I remember the date clearly. It was the day after my position was eliminated at a major university in Vancouver following a one year maternity leave and four months of bed rest. I received a phone call from a colleague in the department where I used to work. The division looking after surplus items wanted to know what they should do with the filing cabinet that contained all of my work documents. During my maternity leave, management in my division decided to not replace me in my position. Instead the work I had done was either left alone or passed on to colleagues. As a result, my files had been “deep sixed” in the back. Ultimately there was a turnover in management, a new business plan and I found myself out of a job. This is not controversial or sensitive information. This type of scenario happens in the workplace all the time. Yes – even when someone is on maternity leave. When I left for maternity leave I took all of the manuals I had compiled with me in case I came back to my job and could not relocate my papers. So it was an easy decision when the call came in. I told my former colleague to throw the papers out.
“Wow,” I thought. “I haven’t been out of my job for a day and my filing cabinet and contents are already going into the garbage. Talk about feeling redundant”. Recently I received an E-mail from my former office which also revealed that when you leave a position your electronic documents are sent to a secondary server. Basically they are sent out to pasture. This came to light because the IT department wrote to tell me that my digital files were taking up ten times the space of the average user at the university. All was sorted out and the files were sent on their way.
“Wow,” I thought. “So much for all the effort you put into setting up your files. Once you’re gone, nobody needs them. It’s virtually a case of delete all ’round.”
I mention these issues because I have felt recently that my experience post job-elimination is a good reminder to everybody to not take work too seriously. Work to live. Don’t live to work. Of course we should be professional in our career and hopefully we put out our best effort and enjoy our work. The fact remains that once you leave an office, are asked to leave, or retire, new people come on board and life goes on without you. The next time you are getting upset about how work is progressing, remind yourself that in five years, or possibly less, what you are doing right now might not even be relevant. Even the most sophisticated procedures can be considered clunky and out of date over time. Some might argue that this is a terrible perspective. Is it? What you are doing matters for the moment and for the near future and of course it can be the foundation for future efforts and gains. On the other hand, it is possible that someone new will come in and will gut all the procedures and policies in your department. Life as you know it at the office in which you worked might be completely unrecognizable five or ten years from now.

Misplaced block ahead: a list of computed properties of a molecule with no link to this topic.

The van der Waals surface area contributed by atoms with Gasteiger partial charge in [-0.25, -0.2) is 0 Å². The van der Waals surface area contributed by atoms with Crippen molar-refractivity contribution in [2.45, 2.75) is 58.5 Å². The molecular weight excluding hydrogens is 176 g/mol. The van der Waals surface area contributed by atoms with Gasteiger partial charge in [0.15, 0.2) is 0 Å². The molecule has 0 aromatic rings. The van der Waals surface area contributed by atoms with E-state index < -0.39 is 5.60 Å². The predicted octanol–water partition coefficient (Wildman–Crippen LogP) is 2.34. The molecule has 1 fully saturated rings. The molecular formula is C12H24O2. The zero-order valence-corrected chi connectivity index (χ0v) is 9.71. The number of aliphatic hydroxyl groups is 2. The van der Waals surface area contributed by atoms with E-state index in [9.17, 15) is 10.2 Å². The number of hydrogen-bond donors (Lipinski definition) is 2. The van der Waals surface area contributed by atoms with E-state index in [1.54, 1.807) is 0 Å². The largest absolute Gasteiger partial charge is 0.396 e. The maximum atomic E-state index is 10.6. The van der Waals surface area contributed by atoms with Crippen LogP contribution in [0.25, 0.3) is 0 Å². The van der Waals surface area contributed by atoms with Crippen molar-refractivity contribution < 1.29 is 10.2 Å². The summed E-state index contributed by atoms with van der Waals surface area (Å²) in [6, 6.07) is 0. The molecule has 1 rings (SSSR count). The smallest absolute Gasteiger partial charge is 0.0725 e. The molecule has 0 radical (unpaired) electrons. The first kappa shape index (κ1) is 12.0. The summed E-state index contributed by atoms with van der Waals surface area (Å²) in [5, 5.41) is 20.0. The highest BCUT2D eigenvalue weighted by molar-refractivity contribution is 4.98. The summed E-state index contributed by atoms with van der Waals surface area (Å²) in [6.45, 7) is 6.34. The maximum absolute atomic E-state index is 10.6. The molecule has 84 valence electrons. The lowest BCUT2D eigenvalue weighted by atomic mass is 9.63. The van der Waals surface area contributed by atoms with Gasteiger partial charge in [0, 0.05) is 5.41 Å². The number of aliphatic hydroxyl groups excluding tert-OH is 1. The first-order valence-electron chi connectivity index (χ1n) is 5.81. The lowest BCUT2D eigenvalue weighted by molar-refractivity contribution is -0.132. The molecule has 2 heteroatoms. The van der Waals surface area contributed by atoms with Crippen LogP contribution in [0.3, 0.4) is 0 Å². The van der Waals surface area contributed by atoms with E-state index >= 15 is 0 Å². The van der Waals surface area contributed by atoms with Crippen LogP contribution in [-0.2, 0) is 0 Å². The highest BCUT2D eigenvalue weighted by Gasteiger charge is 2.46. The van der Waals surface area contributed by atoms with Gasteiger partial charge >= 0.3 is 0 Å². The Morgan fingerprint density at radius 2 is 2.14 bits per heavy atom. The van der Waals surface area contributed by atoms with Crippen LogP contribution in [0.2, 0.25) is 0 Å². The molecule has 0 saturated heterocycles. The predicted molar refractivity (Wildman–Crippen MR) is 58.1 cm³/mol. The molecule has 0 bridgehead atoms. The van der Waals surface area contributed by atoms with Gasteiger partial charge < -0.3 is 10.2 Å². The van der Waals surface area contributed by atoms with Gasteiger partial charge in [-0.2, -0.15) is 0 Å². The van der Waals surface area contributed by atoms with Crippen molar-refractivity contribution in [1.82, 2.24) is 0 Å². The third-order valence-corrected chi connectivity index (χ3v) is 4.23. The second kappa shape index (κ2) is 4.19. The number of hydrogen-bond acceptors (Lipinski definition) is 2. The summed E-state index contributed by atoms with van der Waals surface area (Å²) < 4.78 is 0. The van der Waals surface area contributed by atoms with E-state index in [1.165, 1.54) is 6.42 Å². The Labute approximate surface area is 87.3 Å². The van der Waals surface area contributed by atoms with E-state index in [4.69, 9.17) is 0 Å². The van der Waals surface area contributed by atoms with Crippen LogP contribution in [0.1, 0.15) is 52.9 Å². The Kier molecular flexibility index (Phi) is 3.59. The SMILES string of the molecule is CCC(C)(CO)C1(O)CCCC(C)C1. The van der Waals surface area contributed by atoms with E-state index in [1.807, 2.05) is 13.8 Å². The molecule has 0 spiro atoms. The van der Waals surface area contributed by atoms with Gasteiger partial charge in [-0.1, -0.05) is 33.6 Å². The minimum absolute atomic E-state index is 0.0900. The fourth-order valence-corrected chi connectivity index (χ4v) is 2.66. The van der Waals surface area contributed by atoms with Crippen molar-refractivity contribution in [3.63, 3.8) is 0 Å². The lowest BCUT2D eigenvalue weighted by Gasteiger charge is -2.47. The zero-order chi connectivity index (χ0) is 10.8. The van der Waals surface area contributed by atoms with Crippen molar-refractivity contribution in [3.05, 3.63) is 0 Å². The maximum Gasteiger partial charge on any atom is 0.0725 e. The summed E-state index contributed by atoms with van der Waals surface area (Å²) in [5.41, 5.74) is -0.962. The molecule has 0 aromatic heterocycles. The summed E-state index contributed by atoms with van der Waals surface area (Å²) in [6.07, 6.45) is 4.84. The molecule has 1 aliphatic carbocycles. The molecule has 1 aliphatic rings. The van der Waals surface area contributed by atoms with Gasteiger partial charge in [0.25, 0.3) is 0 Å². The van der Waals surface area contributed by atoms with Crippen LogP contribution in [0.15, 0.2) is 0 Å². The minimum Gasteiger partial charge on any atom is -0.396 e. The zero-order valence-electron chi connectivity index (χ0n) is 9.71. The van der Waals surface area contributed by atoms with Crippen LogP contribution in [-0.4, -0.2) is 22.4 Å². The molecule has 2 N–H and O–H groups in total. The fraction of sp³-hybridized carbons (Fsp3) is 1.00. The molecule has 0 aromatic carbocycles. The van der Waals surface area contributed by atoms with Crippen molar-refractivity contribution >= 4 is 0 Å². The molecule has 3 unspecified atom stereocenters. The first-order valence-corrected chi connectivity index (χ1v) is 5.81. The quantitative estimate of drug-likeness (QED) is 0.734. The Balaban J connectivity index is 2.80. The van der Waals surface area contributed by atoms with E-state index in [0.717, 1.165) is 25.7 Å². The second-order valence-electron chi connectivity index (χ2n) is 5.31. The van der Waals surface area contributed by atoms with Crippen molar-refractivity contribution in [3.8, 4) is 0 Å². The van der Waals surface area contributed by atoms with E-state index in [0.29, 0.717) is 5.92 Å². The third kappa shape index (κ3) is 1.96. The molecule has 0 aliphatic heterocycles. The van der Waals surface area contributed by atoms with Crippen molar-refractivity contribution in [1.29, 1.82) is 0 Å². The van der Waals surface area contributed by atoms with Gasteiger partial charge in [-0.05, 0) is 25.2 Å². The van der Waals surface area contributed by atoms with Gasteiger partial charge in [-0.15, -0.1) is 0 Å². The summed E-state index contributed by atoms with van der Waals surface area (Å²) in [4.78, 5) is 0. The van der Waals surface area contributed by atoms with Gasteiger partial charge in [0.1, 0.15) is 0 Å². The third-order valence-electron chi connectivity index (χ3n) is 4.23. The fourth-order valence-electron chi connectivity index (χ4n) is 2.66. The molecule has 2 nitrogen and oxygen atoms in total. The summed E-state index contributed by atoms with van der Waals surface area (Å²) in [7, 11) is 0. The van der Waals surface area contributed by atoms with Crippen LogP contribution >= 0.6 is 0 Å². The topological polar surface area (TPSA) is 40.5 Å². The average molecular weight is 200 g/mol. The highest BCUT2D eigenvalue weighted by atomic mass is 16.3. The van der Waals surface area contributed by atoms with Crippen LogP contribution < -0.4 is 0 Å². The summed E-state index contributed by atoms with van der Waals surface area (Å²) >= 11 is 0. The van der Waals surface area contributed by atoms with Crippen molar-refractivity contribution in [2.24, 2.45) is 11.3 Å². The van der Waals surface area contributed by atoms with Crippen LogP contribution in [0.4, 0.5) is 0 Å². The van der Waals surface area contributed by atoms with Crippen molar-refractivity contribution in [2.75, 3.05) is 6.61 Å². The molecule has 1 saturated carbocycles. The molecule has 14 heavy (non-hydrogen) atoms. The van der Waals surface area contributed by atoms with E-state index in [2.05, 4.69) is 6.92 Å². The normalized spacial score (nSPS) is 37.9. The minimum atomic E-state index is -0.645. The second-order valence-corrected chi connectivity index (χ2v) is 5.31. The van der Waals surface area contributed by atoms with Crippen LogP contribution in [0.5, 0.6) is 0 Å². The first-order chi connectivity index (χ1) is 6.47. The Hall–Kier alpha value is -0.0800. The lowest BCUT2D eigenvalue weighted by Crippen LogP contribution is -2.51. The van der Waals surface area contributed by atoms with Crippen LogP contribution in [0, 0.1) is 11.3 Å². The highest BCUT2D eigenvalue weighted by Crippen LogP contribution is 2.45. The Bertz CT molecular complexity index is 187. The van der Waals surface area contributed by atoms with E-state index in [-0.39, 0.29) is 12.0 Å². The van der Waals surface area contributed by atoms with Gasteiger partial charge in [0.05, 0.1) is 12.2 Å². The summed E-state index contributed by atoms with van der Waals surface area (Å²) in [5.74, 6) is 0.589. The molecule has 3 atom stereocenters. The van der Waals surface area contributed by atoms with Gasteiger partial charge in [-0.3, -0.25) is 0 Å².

In my case my experience has reminded me to focus on the positive experiences that I had in my job and the accomplishments that will survive beyond the work that was forgotten, discarded or sent to the secondary server. More importantly these experiences have reminded me that whenever possible we should strive to put our efforts into jobs and careers that we enjoy because nobody can take away the pleasure that we have experienced working in a position and the related feeling of accomplishment.
A visual meme exercise focused on what I enjoy
Daily Dish Archives Pamela Chan/Publisher, BCfamily.ca
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